The World

New bishop in Switzerland, ordained on St. Joseph's Day

The new bishop Joseph Maria Bonnemain has the task of healing the internal fractures of the long-divided diocese of Coira.

Joachim Huarte-March 18, 2021-Reading time: 3 minutes
Swiss bishop Opus Dei

The diocese of Coira (Chur in German) regroups 7 cantons and is the second largest in Switzerland both in territory and population. In the strict canonical sense, the cantons of Uri, Obwalden, Nidwalden, Glarus and Zurich do not belong to the diocese of Chur, but are an apostolic administration entrusted to the bishop of Coira as apostolic administrator. They are those areas that until 1816 had belonged to the diocese of Constance, which was suppressed in that period. It should be remembered that in the canton of Zurich alone live more than half of the faithful; it is the most populated canton and the economic heart of Switzerland. For this reason, he demands that the bishop be more present in Zurich.

Some history

The territory of Zurich is marked by the Protestant reform carried out by Ulrich Zwingli (Ulrich Zwingli in German, 1484 - 1531). Until 1807 it was forbidden to celebrate the Catholic Mass and it was not until 1963 that the Catholic Church obtained public recognition in the canton. Today it is the Swiss city with the most Catholics.  

Since the 16th century the proportions of Catholics and Protestants have differed greatly from canton to canton; in recent decades, due to internal population movements and immigration, the proportions have changed markedly. In the canton of Zurich 25% of the population declare themselves Catholic and 27% Protestant; in the city of Zurich, Catholics are already the relative majority. On the other hand, the metropolitan and reformist sensibility of the canton of Zurich clashes, even with animosity, with the more traditional ways of living the Christian faith in the rural regions of Graubünden and central Switzerland. 

Since the 1970s, among Catholics there have been struggles between conservative and progressive tendencies; moreover, within each sector there are polarized groups unwilling to dialogue and to seek solutions acceptable to all. Internal disagreements, both on ecclesiological and theological visions and on ethical and social issues, often surface in the ecclesiastical and civil media. 

Physician and Opus Dei

The new bishop studied medicine and practiced it for some years in Zurich. In 1975 he went to Rome to study theology, and in 1978 Cardinal König of Vienna ordained him a priest of the Prelature of the Opus Dei. In 1980, he obtained a doctorate in canon law and returned to Switzerland. A physician and theologian, Joseph Maria Bonnemain collaborated with the delegation of the Holy See to the World Health Organization (WHO) in Geneva from 1983 to 1991.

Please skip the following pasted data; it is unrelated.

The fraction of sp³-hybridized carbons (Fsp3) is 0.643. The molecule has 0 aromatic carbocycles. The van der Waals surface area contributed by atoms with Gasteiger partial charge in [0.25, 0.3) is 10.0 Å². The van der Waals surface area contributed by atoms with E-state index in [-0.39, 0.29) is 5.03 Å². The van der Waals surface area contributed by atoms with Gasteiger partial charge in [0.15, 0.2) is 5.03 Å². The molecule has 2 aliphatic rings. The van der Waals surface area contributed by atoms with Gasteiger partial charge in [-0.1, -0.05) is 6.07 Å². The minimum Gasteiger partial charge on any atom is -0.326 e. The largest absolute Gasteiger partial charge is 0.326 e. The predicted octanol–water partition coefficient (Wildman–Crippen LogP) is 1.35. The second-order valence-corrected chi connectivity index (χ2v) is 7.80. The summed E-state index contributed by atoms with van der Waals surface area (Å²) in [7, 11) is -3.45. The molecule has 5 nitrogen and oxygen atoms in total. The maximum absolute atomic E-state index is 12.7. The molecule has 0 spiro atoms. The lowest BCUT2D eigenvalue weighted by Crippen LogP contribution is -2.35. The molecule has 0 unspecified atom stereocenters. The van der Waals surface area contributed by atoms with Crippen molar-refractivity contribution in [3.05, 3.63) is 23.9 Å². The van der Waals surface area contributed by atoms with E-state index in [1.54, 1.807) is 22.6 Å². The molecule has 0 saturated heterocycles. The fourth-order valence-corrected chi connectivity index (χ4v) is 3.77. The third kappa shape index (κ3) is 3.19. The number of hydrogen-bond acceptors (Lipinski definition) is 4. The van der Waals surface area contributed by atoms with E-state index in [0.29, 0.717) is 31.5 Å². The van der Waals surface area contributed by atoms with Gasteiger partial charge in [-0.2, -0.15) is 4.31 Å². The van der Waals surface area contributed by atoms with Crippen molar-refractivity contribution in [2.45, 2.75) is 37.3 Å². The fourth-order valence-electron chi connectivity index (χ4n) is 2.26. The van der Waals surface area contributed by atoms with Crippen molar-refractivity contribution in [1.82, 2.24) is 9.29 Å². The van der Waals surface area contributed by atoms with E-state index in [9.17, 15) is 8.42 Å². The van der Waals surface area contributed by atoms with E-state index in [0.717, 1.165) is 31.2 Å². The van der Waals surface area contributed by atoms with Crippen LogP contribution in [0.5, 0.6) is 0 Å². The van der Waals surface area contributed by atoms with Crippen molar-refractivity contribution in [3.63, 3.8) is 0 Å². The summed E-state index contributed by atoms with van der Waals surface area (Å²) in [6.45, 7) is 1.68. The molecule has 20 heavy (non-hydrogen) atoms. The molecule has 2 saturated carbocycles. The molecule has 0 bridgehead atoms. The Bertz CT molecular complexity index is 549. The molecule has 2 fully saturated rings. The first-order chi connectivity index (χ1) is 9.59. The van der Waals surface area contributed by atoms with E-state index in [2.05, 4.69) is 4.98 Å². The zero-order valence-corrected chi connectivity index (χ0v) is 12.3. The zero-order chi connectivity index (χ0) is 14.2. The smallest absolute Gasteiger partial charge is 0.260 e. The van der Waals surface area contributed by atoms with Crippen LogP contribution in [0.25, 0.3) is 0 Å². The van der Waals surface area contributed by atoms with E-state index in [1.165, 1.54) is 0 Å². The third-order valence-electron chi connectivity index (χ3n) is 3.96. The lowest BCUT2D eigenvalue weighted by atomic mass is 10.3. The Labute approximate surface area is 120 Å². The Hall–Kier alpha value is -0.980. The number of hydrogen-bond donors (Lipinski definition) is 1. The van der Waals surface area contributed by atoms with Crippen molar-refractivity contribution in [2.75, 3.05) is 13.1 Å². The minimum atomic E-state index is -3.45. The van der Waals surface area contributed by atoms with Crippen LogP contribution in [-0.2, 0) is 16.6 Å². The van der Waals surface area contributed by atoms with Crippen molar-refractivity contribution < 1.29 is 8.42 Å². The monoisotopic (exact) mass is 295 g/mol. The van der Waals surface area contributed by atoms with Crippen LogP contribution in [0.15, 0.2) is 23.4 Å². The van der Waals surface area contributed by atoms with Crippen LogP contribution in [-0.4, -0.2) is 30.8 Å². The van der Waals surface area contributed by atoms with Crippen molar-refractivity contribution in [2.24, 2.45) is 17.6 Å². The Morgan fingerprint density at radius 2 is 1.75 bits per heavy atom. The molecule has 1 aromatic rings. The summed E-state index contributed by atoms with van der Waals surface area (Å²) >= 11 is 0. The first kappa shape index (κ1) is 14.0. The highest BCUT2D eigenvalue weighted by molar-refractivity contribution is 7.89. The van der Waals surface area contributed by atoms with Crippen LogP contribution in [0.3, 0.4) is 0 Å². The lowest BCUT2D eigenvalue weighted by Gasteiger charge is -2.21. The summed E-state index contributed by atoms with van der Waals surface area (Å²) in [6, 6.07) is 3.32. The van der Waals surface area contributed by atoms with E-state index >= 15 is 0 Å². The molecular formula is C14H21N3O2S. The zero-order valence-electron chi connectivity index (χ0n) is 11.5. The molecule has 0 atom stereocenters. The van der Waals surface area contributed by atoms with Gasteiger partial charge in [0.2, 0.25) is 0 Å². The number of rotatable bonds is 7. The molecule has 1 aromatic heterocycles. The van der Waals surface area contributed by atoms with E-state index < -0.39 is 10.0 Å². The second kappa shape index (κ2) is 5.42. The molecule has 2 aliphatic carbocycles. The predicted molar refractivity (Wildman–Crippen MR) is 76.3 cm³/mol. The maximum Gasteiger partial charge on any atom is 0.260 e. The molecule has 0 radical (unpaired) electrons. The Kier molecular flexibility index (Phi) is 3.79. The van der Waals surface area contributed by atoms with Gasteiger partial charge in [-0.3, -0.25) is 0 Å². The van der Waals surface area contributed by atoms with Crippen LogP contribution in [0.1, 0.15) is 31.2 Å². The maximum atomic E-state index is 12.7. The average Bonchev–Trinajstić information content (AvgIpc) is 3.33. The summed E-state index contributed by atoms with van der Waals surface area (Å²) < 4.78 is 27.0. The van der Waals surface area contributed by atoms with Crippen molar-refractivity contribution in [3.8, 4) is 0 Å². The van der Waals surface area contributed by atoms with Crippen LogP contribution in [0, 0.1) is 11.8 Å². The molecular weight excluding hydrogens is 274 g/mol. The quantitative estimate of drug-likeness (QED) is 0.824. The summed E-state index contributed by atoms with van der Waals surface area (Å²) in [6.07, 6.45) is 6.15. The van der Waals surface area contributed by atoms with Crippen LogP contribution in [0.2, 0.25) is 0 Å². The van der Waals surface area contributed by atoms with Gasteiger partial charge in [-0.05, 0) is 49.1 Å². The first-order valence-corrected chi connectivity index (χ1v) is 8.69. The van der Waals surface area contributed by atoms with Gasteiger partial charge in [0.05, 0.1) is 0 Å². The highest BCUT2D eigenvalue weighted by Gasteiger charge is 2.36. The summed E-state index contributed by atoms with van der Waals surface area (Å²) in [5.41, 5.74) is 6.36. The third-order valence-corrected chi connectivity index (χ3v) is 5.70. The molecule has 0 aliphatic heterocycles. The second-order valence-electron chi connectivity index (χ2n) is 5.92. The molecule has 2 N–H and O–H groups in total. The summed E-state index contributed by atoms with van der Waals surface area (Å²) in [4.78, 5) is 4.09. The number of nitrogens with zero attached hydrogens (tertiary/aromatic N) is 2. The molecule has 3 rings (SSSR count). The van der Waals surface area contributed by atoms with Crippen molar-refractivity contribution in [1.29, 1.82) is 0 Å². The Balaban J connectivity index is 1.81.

Since 1989 he has been Judicial Vicar of the diocese of Coira and since 2008 a member of the Episcopal Council. In 2011, he was entrusted with the responsibility of taking care of the delicate relations with the ecclesiastical corporations in the cantons of the diocese, with the title of Episcopal Vicar. The new bishop therefore knows the diocese very well and we can say that most of the clergy know him personally. In addition, since 2002 he has collaborated with the bishops of the country as secretary of the commission of experts on sexual abuse of the Swiss Episcopal Conference.

A challenge for a divided diocese

His 40 years as a hospital chaplain and his activity in various decision-making bodies of the diocesan see in Coira make Bonnemain a figure of great experience at both the pastoral and governance levels. Among the tasks awaiting him is the urgent need to heal the internal fractures of a diocese that has been divided for a long time. Quite a challenge for this experienced physician and chaplain, who thus becomes an emblem of reconciliation. Everyone agrees that this task is extremely difficult.

In his first greeting to the faithful on the same day of his appointment he wrote: We are living tensions, divisions and polarizations. We see it also in the Church, also in the diocese of Coira. There are tensions, divisions, polarizations that - God knows - we cannot afford and that prevent us from seeking together those "vaccines" that we all desire. Yes, people need fraternity and hope, especially today. And they expect - and rightly so - the Church to be a model here and to show paths of fraternity and hope. (...)

In recent years there has been much prayer for a new Bishop of Coira. I thank from the bottom of my heart all those who have supported these prayers and ask you not to stop supporting them now. I will need it much more in the future. For my part, I will also continue to pray and will do so more intensely. Pray for the good of all people - without distinction - in our diocese.

The authorJoachim Huarte

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